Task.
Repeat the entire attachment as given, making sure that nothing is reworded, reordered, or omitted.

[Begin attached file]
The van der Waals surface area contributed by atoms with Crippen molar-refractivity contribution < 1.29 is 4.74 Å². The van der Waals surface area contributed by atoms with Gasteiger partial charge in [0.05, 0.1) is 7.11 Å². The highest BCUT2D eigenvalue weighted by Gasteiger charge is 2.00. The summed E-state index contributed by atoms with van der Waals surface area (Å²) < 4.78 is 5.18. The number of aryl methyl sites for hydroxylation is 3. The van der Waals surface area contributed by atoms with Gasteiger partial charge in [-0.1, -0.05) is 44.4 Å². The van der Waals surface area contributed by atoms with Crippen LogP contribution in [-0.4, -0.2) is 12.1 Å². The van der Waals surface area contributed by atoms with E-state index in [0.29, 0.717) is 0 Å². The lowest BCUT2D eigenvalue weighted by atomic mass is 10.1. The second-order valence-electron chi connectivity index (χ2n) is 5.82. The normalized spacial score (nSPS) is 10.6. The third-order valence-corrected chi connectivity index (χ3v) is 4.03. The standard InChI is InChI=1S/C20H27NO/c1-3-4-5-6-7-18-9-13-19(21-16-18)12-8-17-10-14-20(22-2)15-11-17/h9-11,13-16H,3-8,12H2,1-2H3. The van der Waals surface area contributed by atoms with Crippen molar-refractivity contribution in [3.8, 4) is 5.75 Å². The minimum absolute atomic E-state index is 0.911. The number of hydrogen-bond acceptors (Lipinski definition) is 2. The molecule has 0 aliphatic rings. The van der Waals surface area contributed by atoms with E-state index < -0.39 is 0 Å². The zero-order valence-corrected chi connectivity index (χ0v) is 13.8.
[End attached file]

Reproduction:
The van der Waals surface area contributed by atoms with Crippen molar-refractivity contribution < 1.29 is 4.74 Å². The van der Waals surface area contributed by atoms with Gasteiger partial charge in [0.05, 0.1) is 7.11 Å². The highest BCUT2D eigenvalue weighted by Gasteiger charge is 2.00. The summed E-state index contributed by atoms with van der Waals surface area (Å²) < 4.78 is 5.18. The number of aryl methyl sites for hydroxylation is 3. The van der Waals surface area contributed by atoms with Gasteiger partial charge in [-0.1, -0.05) is 44.4 Å². The van der Waals surface area contributed by atoms with Crippen LogP contribution in [-0.4, -0.2) is 12.1 Å². The van der Waals surface area contributed by atoms with E-state index in [0.29, 0.717) is 0 Å². The lowest BCUT2D eigenvalue weighted by atomic mass is 10.1. The second-order valence-electron chi connectivity index (χ2n) is 5.82. The normalized spacial score (nSPS) is 10.6. The third-order valence-corrected chi connectivity index (χ3v) is 4.03. The standard InChI is InChI=1S/C20H27NO/c1-3-4-5-6-7-18-9-13-19(21-16-18)12-8-17-10-14-20(22-2)15-11-17/h9-11,13-16H,3-8,12H2,1-2H3. The van der Waals surface area contributed by atoms with Crippen molar-refractivity contribution in [3.8, 4) is 5.75 Å². The minimum absolute atomic E-state index is 0.911. The number of hydrogen-bond acceptors (Lipinski definition) is 2. The molecule has 0 aliphatic rings. The van der Waals surface area contributed by atoms with E-state index < -0.39 is 0 Å². The zero-order valence-corrected chi connectivity index (χ0v) is 13.8.